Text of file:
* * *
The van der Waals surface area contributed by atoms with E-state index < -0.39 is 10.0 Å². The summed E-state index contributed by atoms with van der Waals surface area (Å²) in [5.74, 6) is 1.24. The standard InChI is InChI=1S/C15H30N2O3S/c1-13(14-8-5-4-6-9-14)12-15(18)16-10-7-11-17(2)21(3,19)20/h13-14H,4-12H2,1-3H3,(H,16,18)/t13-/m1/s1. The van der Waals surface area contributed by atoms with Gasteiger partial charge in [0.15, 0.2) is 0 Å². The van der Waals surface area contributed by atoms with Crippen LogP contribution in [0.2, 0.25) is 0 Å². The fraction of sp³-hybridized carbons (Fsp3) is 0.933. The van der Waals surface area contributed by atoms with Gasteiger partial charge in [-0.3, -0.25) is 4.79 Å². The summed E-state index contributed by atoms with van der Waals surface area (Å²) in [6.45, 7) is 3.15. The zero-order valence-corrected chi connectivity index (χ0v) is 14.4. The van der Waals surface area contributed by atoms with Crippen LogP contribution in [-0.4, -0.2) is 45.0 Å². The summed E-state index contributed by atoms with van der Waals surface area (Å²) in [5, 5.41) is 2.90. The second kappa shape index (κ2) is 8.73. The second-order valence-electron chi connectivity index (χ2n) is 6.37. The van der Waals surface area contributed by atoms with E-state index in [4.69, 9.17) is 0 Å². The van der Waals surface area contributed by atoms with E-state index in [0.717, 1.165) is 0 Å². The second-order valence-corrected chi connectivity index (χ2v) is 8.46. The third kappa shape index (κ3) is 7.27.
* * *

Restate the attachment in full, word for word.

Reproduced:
The van der Waals surface area contributed by atoms with E-state index < -0.39 is 10.0 Å². The summed E-state index contributed by atoms with van der Waals surface area (Å²) in [5.74, 6) is 1.24. The standard InChI is InChI=1S/C15H30N2O3S/c1-13(14-8-5-4-6-9-14)12-15(18)16-10-7-11-17(2)21(3,19)20/h13-14H,4-12H2,1-3H3,(H,16,18)/t13-/m1/s1. The van der Waals surface area contributed by atoms with Gasteiger partial charge in [0.15, 0.2) is 0 Å². The van der Waals surface area contributed by atoms with Crippen LogP contribution in [0.2, 0.25) is 0 Å². The fraction of sp³-hybridized carbons (Fsp3) is 0.933. The van der Waals surface area contributed by atoms with Gasteiger partial charge in [-0.3, -0.25) is 4.79 Å². The summed E-state index contributed by atoms with van der Waals surface area (Å²) in [6.45, 7) is 3.15. The zero-order valence-corrected chi connectivity index (χ0v) is 14.4. The van der Waals surface area contributed by atoms with Crippen LogP contribution in [-0.4, -0.2) is 45.0 Å². The summed E-state index contributed by atoms with van der Waals surface area (Å²) in [5, 5.41) is 2.90. The second kappa shape index (κ2) is 8.73. The second-order valence-electron chi connectivity index (χ2n) is 6.37. The van der Waals surface area contributed by atoms with E-state index in [4.69, 9.17) is 0 Å². The van der Waals surface area contributed by atoms with E-state index in [0.717, 1.165) is 0 Å². The second-order valence-corrected chi connectivity index (χ2v) is 8.46. The third kappa shape index (κ3) is 7.27.